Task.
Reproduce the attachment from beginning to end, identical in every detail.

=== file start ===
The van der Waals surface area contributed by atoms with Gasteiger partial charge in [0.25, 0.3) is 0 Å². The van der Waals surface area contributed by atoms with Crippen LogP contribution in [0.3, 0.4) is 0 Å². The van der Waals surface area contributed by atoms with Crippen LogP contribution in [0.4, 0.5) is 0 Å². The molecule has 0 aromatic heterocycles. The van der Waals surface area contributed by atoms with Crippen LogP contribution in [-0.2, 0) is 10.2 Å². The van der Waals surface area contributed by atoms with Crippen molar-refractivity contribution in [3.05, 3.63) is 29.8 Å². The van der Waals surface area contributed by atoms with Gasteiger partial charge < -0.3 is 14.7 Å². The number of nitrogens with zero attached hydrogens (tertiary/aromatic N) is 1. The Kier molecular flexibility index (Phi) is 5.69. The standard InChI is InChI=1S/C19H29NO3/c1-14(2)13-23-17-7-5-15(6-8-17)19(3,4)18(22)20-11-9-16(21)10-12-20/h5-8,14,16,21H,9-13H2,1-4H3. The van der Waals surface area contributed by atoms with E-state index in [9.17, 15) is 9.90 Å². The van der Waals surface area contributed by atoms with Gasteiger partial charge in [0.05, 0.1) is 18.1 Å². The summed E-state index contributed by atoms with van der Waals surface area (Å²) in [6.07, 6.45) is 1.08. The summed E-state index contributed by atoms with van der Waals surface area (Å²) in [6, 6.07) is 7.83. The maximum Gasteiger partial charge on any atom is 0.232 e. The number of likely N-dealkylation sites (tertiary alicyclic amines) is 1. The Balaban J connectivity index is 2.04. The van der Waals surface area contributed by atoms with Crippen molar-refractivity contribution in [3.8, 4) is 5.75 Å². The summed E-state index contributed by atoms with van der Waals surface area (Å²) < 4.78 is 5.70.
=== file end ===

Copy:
The van der Waals surface area contributed by atoms with Gasteiger partial charge in [0.25, 0.3) is 0 Å². The van der Waals surface area contributed by atoms with Crippen LogP contribution in [0.3, 0.4) is 0 Å². The van der Waals surface area contributed by atoms with Crippen LogP contribution in [0.4, 0.5) is 0 Å². The molecule has 0 aromatic heterocycles. The van der Waals surface area contributed by atoms with Crippen LogP contribution in [-0.2, 0) is 10.2 Å². The van der Waals surface area contributed by atoms with Crippen molar-refractivity contribution in [3.05, 3.63) is 29.8 Å². The van der Waals surface area contributed by atoms with Gasteiger partial charge < -0.3 is 14.7 Å². The number of nitrogens with zero attached hydrogens (tertiary/aromatic N) is 1. The Kier molecular flexibility index (Phi) is 5.69. The standard InChI is InChI=1S/C19H29NO3/c1-14(2)13-23-17-7-5-15(6-8-17)19(3,4)18(22)20-11-9-16(21)10-12-20/h5-8,14,16,21H,9-13H2,1-4H3. The van der Waals surface area contributed by atoms with E-state index in [9.17, 15) is 9.90 Å². The van der Waals surface area contributed by atoms with Gasteiger partial charge in [0.05, 0.1) is 18.1 Å². The summed E-state index contributed by atoms with van der Waals surface area (Å²) in [6.07, 6.45) is 1.08. The summed E-state index contributed by atoms with van der Waals surface area (Å²) in [6, 6.07) is 7.83. The maximum Gasteiger partial charge on any atom is 0.232 e. The number of likely N-dealkylation sites (tertiary alicyclic amines) is 1. The Balaban J connectivity index is 2.04. The van der Waals surface area contributed by atoms with Crippen molar-refractivity contribution in [3.8, 4) is 5.75 Å². The summed E-state index contributed by atoms with van der Waals surface area (Å²) < 4.78 is 5.70.